Petrology of Jurassic and Cretaceous basaltic formations from the Parnaíba Basin, NE Brazil: correlations and associations with large igneous provinces

Published on 2018-01-24T15:07:22Z (GMT) by
The basaltic Mosquito and Sardinha formations in the Parnaíba Basin are related to the opening of the Atlantic Ocean at the Triassic–Jurassic boundary and in the early Cretaceous, respectively. The Mosquito Formation consists of tholeiitic flows with both high-Ti (>1.5 wt%) and low-Ti (<1.5 wt%) compositions and the petrogenetic characteristics of enriched mantle reservoirs. The Mosquito Formation basalts have an initial <sup>87</sup>Sr/<sup>86</sup>Sr isotopic composition of 0.70296–0.70841 and a low Nd isotopic composition (0.512245–0.512677) associated with an enrichment in large ion lithophile and high field strength elements relative to primitive mantle compositions. The Sardinha Formation is composed of high-Ti and low-Ti tholeiitic dykes with subordinate alkali basalts. The Sardinha Formation rocks have trace element and isotopic features associated with enriched mantle end-members. The initial isotopic compositions range from 0.702859 to 0.706703 and 0.512184 to 0.512671 for <sup>87</sup>Sr/<sup>86</sup>Sr and <sup>143</sup>Nd/<sup>144</sup>Nd, respectively. The concentrations of large ion lithophile and high field strength elements are elevated relative to primitive mantle values. Although the Mosquito and Sardinha formations share some similarities, they can be differentiated by their unique petrographic characteristics and trace element concentrations. These differences allow the discrimination of the basaltic magmatism in the Parnaíba Basin and their association with large igneous provinces, such as the Central Atlantic Magmatic Province or the Paraná–Etendeka Magmatic Province.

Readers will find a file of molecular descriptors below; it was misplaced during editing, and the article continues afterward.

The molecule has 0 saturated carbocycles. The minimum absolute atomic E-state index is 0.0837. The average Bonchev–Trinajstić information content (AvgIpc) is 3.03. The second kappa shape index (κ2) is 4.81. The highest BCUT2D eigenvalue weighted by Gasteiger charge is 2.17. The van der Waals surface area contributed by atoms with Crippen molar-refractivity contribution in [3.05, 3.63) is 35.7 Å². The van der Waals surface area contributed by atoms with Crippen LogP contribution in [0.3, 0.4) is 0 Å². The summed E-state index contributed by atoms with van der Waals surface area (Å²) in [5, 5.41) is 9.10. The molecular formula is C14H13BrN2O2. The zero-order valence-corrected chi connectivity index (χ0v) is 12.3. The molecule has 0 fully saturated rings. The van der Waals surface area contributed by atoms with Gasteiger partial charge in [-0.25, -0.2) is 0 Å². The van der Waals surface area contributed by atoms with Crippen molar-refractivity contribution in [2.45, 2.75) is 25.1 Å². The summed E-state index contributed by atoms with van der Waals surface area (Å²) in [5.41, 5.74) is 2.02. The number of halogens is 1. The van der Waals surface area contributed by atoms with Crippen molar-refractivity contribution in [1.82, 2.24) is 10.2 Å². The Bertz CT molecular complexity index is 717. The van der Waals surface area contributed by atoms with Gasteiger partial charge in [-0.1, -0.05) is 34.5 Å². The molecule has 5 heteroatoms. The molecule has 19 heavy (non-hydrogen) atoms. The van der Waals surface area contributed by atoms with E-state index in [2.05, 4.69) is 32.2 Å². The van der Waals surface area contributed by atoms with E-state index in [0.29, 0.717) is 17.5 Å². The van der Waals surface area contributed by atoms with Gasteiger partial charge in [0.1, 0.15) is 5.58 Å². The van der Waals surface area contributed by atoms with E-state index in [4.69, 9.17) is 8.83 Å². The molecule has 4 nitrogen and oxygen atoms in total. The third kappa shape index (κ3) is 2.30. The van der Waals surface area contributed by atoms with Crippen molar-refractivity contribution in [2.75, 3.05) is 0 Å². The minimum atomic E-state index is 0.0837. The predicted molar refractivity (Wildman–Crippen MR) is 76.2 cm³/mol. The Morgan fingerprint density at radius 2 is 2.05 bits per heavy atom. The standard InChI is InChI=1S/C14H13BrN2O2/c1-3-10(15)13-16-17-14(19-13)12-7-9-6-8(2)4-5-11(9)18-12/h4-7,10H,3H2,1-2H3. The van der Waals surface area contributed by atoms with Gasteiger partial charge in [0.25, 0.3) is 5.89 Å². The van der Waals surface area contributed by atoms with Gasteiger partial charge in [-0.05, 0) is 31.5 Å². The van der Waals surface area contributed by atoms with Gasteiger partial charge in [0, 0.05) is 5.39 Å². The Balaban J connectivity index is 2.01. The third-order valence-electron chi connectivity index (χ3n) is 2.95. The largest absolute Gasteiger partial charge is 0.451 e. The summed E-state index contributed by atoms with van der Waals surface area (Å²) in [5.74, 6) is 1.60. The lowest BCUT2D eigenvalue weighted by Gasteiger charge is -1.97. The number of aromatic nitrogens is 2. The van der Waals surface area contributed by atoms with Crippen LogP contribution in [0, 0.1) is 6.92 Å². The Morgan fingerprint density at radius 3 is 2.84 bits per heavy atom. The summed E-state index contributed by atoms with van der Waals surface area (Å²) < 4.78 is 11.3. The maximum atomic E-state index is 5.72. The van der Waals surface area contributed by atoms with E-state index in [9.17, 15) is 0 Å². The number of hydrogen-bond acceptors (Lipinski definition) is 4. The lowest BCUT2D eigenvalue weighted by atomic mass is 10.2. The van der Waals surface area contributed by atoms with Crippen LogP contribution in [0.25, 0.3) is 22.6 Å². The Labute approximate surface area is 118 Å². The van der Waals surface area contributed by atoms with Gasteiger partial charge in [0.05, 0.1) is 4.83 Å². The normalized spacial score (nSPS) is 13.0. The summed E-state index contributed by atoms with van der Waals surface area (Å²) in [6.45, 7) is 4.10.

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Oliveira, Alisson L.; Pimental, Márcio M.; Fuck, Reinhardt A.; Oliveira, Diógenes C. (2018): Petrology of Jurassic and Cretaceous basaltic formations from the Parnaíba Basin, NE Brazil: correlations and associations with large igneous provinces. Geological Society of London. Collection.